Now that she thought back to four years ago, she remembered Josie seeming happy all summer. At the time, all she would say was that she’d had her first kiss and was in love. Rani thought it had to be Ted because he had been in love with Josie for years. But it must have been Charlie Simmons, and things hadn’t worked out. And soon after Charlie’s departure from the Cove, Josie had agreed to marry Ted after putting him off for so long.



Today she had learned the truth. Josie had settled for something—someone—she didn’t want. How could she have done that? She must have thought she was doing the right thing, but she’d been wrong. And she was wrong about something else. Being an old maid wasn’t the worst thing that could happen to a woman. To Rani’s way of thinking, being married to someone you didn’t love was far worse.



She squared her shoulders, clenched her fists at her side, and looked down at Scout. “I promise you, Scout, I will never settle for second best, even if it means I never get married.”















From the moment he rode into Cades Cove a peace like he hadn’t experienced in years came over Matthew Jackson. He pulled his horse to a stop and breathed in the sweet scent of mountain laurel drifting on the air. It smelled like home. He was back where his heart had remained.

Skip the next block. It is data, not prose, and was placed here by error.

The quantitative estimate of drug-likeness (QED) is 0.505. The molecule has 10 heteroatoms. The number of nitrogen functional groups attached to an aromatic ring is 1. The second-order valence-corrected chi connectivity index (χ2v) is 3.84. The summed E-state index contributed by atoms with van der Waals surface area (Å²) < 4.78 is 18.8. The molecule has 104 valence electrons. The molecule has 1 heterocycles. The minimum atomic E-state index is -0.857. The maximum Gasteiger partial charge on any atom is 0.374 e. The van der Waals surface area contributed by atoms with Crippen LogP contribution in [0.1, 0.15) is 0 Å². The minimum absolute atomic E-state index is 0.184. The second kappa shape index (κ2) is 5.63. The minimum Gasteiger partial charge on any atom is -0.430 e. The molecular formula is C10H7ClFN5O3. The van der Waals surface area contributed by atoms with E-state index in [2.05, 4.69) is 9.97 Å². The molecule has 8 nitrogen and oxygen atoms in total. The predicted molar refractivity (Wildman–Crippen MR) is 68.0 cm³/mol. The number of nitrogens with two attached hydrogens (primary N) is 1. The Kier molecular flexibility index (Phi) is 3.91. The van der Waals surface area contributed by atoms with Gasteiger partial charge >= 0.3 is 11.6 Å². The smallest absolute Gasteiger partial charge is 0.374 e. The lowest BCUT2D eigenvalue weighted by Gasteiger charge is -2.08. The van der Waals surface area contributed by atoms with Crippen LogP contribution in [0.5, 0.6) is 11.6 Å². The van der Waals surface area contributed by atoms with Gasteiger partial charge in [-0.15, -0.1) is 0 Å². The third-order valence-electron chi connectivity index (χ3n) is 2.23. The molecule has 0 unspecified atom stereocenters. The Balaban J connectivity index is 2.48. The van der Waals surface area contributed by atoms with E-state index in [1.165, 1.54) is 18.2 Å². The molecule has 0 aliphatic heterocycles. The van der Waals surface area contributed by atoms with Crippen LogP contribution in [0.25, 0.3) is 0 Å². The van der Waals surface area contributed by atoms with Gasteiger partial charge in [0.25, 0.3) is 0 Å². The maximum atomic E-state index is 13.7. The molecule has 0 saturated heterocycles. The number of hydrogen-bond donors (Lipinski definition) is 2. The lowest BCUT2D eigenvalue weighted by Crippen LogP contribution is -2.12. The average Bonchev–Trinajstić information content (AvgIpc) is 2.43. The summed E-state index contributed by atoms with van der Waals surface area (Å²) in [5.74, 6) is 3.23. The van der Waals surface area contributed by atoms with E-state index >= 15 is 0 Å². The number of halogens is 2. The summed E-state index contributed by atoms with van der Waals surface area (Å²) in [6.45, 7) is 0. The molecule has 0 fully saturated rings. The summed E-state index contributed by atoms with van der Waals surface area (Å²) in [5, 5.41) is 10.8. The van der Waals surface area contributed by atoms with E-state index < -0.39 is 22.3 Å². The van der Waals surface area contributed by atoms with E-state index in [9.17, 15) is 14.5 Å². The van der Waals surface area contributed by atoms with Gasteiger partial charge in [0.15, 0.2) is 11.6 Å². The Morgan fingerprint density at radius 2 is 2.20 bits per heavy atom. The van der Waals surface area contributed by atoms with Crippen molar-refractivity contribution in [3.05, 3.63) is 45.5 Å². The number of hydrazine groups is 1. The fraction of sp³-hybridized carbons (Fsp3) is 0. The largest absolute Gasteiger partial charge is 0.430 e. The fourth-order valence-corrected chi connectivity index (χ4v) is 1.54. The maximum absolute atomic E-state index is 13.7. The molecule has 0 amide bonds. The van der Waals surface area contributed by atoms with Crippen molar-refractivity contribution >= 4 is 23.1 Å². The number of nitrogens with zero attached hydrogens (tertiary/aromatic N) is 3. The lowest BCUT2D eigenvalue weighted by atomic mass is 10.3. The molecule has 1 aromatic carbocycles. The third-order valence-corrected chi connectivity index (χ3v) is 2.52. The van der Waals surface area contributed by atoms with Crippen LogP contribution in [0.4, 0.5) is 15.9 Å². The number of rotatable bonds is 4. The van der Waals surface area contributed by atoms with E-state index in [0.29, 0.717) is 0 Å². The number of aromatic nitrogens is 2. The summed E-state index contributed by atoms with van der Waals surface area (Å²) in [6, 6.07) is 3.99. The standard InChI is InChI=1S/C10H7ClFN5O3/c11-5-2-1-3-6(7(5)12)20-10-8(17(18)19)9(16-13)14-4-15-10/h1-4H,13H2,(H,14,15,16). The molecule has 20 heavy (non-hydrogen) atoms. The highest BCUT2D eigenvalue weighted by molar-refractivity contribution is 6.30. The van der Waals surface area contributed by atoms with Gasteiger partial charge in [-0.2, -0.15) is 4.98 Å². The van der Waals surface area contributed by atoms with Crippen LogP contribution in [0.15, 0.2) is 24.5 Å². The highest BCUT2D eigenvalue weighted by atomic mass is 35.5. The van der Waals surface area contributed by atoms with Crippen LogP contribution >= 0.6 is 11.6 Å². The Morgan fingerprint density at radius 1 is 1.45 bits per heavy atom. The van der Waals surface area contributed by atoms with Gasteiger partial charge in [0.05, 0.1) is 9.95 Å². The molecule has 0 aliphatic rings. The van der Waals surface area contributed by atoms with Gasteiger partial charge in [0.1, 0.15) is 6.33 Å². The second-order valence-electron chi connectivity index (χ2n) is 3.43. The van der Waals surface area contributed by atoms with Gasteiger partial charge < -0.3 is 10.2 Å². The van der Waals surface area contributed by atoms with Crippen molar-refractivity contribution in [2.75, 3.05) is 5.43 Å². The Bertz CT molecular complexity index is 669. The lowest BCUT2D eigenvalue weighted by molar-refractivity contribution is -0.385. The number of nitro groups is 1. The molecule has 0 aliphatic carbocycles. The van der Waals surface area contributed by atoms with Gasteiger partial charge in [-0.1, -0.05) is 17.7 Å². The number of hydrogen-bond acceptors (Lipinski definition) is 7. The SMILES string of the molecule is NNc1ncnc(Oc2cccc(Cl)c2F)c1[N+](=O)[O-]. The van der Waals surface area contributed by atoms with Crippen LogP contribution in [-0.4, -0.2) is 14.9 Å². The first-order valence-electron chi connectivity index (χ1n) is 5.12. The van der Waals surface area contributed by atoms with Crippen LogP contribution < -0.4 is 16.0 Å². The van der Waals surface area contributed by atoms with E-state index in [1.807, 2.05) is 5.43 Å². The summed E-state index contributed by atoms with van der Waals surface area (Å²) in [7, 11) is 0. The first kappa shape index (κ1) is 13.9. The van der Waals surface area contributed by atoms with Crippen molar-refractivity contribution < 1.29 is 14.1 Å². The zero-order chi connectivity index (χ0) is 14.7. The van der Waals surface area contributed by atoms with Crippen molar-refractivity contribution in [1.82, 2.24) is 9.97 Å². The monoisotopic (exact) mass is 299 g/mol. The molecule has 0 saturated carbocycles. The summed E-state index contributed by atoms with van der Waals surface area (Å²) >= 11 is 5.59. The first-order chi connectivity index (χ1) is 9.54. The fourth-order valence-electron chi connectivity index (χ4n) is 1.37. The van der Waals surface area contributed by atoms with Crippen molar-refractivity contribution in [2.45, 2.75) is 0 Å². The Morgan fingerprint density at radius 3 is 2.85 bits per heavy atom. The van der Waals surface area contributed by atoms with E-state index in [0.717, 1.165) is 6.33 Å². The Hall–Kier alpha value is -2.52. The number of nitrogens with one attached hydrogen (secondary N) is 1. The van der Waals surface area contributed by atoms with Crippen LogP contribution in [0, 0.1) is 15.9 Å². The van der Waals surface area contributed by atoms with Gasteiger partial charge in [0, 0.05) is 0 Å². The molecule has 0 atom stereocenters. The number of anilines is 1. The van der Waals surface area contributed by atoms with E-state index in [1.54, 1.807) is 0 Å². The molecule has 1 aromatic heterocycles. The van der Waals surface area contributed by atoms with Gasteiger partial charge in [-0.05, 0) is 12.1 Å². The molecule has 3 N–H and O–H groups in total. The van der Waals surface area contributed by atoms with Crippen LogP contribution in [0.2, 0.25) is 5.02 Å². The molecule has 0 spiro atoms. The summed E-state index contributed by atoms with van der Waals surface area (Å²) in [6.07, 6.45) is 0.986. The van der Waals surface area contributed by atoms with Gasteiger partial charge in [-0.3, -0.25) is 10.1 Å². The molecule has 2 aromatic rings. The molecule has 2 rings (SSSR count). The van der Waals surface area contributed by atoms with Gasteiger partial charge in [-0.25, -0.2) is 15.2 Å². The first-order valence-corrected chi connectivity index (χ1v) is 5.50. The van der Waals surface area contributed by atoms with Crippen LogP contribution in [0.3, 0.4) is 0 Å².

Had it really been twenty years since he left the Cove? He closed his eyes and tried to recall every memory of the days following the death of his drunkard father. Even now the thought of the life he, his mother, and his little brother had endured made the old anger he’d tried to bury resurface. With his father drunk most of the time, survival had been hard. But his mother had seen to it that there was always food on the table. Then their lives had taken a turn for the worse when a tavern brawl had ended with his father lying dead of a gunshot wound.



Matthew had been almost ten years old at the time, but overnight he became the man of the family. He’d turned to a newcomer in the Cove, Anna Prentiss. Of course she was Anna Martin now. But to him she’d always be the angel who’d found a place for his family to live and had seen they were taken care of.